In order to create a great experience for students and fully develop a school's overall music program, there are several factors to consider when building a drum line. One of the first priorities is setting the overall structure of the drum line by determining the quantity of products and demands of the program. A well-balanced drum line is also an important factor in manufacturing a sound that will increase the performance quality of your entire ensemble. When determining the size of your drum line, considerations should include the ratio of winds to battery percussion (drum line), size of the percussion section and their skill level, and total budget.
Note: this number should depend on the amount of players on snare drum. For proper balance, an approximate 2:1 ratio between snares and tenors (e.g., 4 snares, 2 tenors or 6 snares, 3 tenors)
In order to support the structure of your drum line, selecting a brand of instruments that will benefit your long-term goals is important. It is possible to find a successful brand to fit most budgets. For smaller budgets, the Yamaha Power-Lite Series will produce a great sound and provide supportive hardware. If you have a larger budget, invest in a higher-end product such as the Yamaha SFZ Series, Pearl CarbonCore Series or the Mapex Quantum Series. These can be paired with Randall May or Pearl AIRFRAME carriers, and Pearl or Yamaha Stadium stands.
When selecting heads it is important to find depth in the top and bottom while maintaining durability. For snares, Evans Hybrid Grey on top and MX5 on bottom are a great blend as well as Remoís White or Black Max for the top and Falams on the bottom. For tenors, Remo Pinstripes, Emperors, or the Evans EC2 offer great sound. For bass drums, Evans MXLís and Remo Powermax offer great range and tone.
Once you have invested in the best products for your program needs, managing the care of your drums becomes very important. Wear and tear on drums will drastically affect the quality of your product and sound. Purchasing drum covers and cases are vital to the well-being and longevity of your instruments and hardware.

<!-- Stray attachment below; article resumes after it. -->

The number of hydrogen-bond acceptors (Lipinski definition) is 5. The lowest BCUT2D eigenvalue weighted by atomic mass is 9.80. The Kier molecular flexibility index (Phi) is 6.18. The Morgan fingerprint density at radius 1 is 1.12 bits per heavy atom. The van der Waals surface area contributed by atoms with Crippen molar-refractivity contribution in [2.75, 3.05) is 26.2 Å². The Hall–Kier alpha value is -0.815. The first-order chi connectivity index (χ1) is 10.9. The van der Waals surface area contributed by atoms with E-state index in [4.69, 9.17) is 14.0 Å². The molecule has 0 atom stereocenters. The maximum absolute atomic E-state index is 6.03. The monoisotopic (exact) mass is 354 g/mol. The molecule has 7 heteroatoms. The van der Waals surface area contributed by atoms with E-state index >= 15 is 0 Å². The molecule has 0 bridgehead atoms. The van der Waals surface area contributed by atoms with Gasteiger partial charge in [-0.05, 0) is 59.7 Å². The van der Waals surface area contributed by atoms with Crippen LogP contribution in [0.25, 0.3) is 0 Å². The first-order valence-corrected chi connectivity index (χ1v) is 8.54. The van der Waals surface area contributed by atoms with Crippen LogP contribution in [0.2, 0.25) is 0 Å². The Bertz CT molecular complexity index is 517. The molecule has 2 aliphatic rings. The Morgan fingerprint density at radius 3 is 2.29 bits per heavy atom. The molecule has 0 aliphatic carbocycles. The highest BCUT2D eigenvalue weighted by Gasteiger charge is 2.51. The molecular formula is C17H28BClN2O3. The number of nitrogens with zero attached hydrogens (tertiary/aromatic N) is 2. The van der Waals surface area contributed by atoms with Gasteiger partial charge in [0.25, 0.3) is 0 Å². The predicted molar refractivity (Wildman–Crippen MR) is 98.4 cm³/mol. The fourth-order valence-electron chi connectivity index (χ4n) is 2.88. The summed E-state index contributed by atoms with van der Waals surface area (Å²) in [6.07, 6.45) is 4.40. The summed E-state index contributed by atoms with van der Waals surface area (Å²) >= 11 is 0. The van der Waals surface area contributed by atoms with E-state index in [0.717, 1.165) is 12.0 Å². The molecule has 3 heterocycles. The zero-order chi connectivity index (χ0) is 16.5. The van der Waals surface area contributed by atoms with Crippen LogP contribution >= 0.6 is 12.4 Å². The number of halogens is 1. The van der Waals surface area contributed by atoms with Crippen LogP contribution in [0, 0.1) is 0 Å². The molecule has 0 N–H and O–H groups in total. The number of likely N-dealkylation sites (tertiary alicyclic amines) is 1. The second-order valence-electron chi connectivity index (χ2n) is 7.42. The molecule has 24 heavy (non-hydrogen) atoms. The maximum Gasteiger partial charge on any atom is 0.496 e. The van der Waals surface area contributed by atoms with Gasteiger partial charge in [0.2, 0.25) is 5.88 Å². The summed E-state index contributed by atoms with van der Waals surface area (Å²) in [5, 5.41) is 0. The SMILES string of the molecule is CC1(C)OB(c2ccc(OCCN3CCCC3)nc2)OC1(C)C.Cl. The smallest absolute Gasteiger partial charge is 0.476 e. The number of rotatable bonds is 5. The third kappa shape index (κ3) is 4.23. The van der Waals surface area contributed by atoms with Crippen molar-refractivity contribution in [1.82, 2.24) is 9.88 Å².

Sticks and mallets are also variables that contribute to the sound quality of your drum line. Vic Firth has well-balanced sticks across the board. For snares, Ralph Hardimon, MS1s or Colin McNutt Signature Sticks are great for accommodating a wide range of experience. For tenors, MT1A mallets are great for sound and dexterity, and Ralph Hardimon Tenor Sticks or MTS1 Tenor Sticks are great for a bright sound and clarity, especially when performing shots. For bass drums the Corps Master mallets are great in any size.
Purchasing quality equipment and implements is important, but proper attention to tuning should be a definite priority. Although it can be time consuming, itís important to keep a balanced sound on every lug casing and setting the head with even tension. Find a sound and range that works best for you and match accordingly, keeping every lug in the same pitch and gradually increasing the pitch to avoid tearing and stretching out the head too soon. Bass drums should be tuned to a harmonic series, based on the size of the drums (C# fundamental for the 18", 20", 22", 24", 28" size combination and D fundamental for 16", 18", 20", 22", 26"). Use white lithium grease on lugs to avoid rust. Attention to detail with care and maintenance will help protect your investment for William Leather is a graduate of the Indiana University Jacobs School of Music and is currently in his ninth year as the Assistant Band Director (Director of Jazz and Percussion) at Penn High School in Mishawaka, IN. At Penn, he oversees all aspects of the percussion and jazz programs and assists with the Freshmen Concert Band and Symphonic Band.